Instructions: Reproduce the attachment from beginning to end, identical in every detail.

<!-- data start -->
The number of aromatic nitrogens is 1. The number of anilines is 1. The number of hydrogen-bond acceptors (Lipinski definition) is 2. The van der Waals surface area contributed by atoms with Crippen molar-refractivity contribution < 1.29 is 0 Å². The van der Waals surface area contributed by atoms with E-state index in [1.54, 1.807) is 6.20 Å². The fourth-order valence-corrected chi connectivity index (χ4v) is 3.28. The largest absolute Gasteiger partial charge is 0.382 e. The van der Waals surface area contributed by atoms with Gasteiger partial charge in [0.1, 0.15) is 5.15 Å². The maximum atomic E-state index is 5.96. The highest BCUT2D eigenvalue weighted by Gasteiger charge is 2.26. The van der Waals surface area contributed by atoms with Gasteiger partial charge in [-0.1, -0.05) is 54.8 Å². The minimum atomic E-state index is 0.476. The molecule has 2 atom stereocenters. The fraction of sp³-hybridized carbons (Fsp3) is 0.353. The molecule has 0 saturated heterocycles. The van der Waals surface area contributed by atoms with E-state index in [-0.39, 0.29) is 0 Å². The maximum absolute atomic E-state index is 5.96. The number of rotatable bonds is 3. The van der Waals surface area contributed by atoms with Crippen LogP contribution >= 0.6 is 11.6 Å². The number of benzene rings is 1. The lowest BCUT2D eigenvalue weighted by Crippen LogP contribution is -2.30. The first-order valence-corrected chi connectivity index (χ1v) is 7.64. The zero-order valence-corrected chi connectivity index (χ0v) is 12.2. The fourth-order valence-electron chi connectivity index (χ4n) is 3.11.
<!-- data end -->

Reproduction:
The number of aromatic nitrogens is 1. The number of anilines is 1. The number of hydrogen-bond acceptors (Lipinski definition) is 2. The van der Waals surface area contributed by atoms with Crippen molar-refractivity contribution < 1.29 is 0 Å². The van der Waals surface area contributed by atoms with E-state index in [1.54, 1.807) is 6.20 Å². The fourth-order valence-corrected chi connectivity index (χ4v) is 3.28. The largest absolute Gasteiger partial charge is 0.382 e. The van der Waals surface area contributed by atoms with Gasteiger partial charge in [0.1, 0.15) is 5.15 Å². The maximum atomic E-state index is 5.96. The highest BCUT2D eigenvalue weighted by Gasteiger charge is 2.26. The van der Waals surface area contributed by atoms with Gasteiger partial charge in [-0.1, -0.05) is 54.8 Å². The minimum atomic E-state index is 0.476. The molecule has 2 atom stereocenters. The fraction of sp³-hybridized carbons (Fsp3) is 0.353. The molecule has 0 saturated heterocycles. The van der Waals surface area contributed by atoms with E-state index in [-0.39, 0.29) is 0 Å². The maximum absolute atomic E-state index is 5.96. The number of rotatable bonds is 3. The van der Waals surface area contributed by atoms with Crippen LogP contribution >= 0.6 is 11.6 Å². The number of benzene rings is 1. The lowest BCUT2D eigenvalue weighted by Crippen LogP contribution is -2.30. The first-order valence-corrected chi connectivity index (χ1v) is 7.64. The zero-order valence-corrected chi connectivity index (χ0v) is 12.2. The fourth-order valence-electron chi connectivity index (χ4n) is 3.11.